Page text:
Luke Powers not criminally responsible for Eastern College attack
Admits to swinging machete-style knife at instructor, two fellow students on Jan. 20
A Fredericton man charged in connection with a knife attack at Eastern College that sent three people to hospital in January has been found fit to stand trial, but not criminally responsible for his actions because of a mental disorder.
Powers, who is charged with two counts of indictable aggravated assault, and one count of indictable assault, admitted to the facts of the case, but says he doesn't remember what happened.
One instructor and two students were sent to hospital with injuries ranging from minor to serious from a 43-centimetre machete-style knife on Jan. 20. The instructor required surgery.
The courtroom heard that Powers swung the knife like an axe, striking a friend in the head multiple times. He also admitted to slashing an instructor on the head, arm and hand, and to biting another student who helped to subdue him.
Powers said he had been diagnosed with post-traumatic stress disorder (PTSD), but was not on medication and "blacked out" after he arrived at the school that day. He could not provide any reason for the attack.
Powers pleaded guilty Tuesday to committing the acts. But the psychological assessment prepared for the court found he could not be found criminally responsible for his actions due to a mental disorder at the time they occurred.
"That doesn't mean that Mr. Powers walks free today," said defence lawyer T.J. Burke. "What it means is that he is not criminally responsible on the portion of the mens rea component of the offence."
Powers has been ordered to return to the Restigouche Hospital Center under the jurisdiction of the New Brunswick Board of Review and a hearing will be held within 45 days to determine what treatment he requires.
Burke told reporters his client will "not be going anywhere soon."
Help for PTSD sufferers needed, defence says
Powers is a former soldier and Burke said the report indicates he is suffering from severe post-traumatic stress disorder.
"Mr. Powers clearly indicates that he has no recollection of the events," said Burke. "Mr. Powers suffered from a variation of disorders, a very difficult personal past which culminated to a point where he suffers from severe post-traumatic stress disorder."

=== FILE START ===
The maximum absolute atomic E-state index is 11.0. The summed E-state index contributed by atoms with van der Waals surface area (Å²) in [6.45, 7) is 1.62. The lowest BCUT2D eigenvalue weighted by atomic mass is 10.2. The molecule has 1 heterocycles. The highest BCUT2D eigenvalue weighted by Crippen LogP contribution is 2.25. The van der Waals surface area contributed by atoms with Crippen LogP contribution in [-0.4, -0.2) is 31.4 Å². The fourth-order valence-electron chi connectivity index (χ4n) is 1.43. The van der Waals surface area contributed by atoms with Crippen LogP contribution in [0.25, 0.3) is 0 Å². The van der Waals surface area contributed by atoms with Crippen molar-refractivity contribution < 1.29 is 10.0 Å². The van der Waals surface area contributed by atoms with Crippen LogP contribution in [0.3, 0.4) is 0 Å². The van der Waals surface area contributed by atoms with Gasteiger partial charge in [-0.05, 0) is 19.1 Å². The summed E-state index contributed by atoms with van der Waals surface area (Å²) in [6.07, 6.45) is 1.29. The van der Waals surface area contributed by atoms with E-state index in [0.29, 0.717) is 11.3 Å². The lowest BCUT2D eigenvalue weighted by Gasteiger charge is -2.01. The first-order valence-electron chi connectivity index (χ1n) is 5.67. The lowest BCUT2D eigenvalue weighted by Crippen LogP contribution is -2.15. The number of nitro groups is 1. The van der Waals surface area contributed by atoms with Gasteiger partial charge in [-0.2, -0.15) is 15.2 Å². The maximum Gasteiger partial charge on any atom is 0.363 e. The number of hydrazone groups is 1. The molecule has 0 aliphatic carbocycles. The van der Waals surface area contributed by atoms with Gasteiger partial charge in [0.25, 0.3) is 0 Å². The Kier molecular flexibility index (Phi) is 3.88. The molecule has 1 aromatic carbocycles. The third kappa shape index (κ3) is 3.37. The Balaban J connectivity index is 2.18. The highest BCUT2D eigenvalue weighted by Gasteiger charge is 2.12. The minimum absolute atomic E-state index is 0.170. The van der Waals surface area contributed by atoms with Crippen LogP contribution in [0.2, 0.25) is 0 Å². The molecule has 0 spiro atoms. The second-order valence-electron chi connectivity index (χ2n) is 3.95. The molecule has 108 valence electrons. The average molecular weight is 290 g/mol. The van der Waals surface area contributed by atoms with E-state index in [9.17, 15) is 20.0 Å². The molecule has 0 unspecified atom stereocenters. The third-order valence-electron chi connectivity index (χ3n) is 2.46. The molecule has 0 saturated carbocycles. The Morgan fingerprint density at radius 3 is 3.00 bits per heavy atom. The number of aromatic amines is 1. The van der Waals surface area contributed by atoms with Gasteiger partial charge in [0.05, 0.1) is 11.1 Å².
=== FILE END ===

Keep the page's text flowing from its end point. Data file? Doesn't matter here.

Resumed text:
Burke did not say the PTSD related specifically to Powers's military service, but noted he had a physically and mentally abusive upbringing, a serious accident in the military in which "he caught on fire," and a bad marriage breakup.
"The discharge from the military was kind of the downswing for Mr. Powers's personal life," he said.
Because there isn't any significant help, or there isn't any place for these individuals to turn to, this is what's happening. They are ending up before the courts on criminal charges.- T.J. Burke, defence lawyer
Burke also represents Cpl. Ron Francis, who is involved in a high-profile fight with the RCMP over the care and treatment of RCMP officers with post-traumatic stress disorder. Francis was prescribed medicinal marijuana to cope with his PTSD and was suspended by the force after he was photographed smoking it in his RCMP dress uniform.
"Somebody really needs to get control of this issue," Burke told reporters. "There needs to be, in my opinion, some form of unit … some type of federal or provincial agreement that helps people who are suffering from this very serious disorder.
"We've seen it in the Francis case. Now we see it in the Powers case and there really is limited care. Somebody really needs to get out in front of this issue," he said.
"There should be a call for this type of assistance for soldiers, first-line responders like firefighters, EMT, police officers. We can see that these front-line individuals are suffering from some serious issues and they need help.
"Because there isn't any significant help, or there isn't any place for these individuals to turn to, this is what's happening. They are ending up before the courts on criminal charges.
"Everybody handles these issues differently psychologically," said Burke. "Unfortunately, for Mr. Powers and his classmates and the victims of Eastern College, this is the outcome of somebody who hasn't had assistance for his post-traumatic stress disorder. There really needs to be more done for them."
Police were called about a disturbance at the private career college on Prospect Street about 8:25 a.m. By the time officers arrived, students and staff had managed to subdue the suspect.
Students described hearing screams and seeing blood.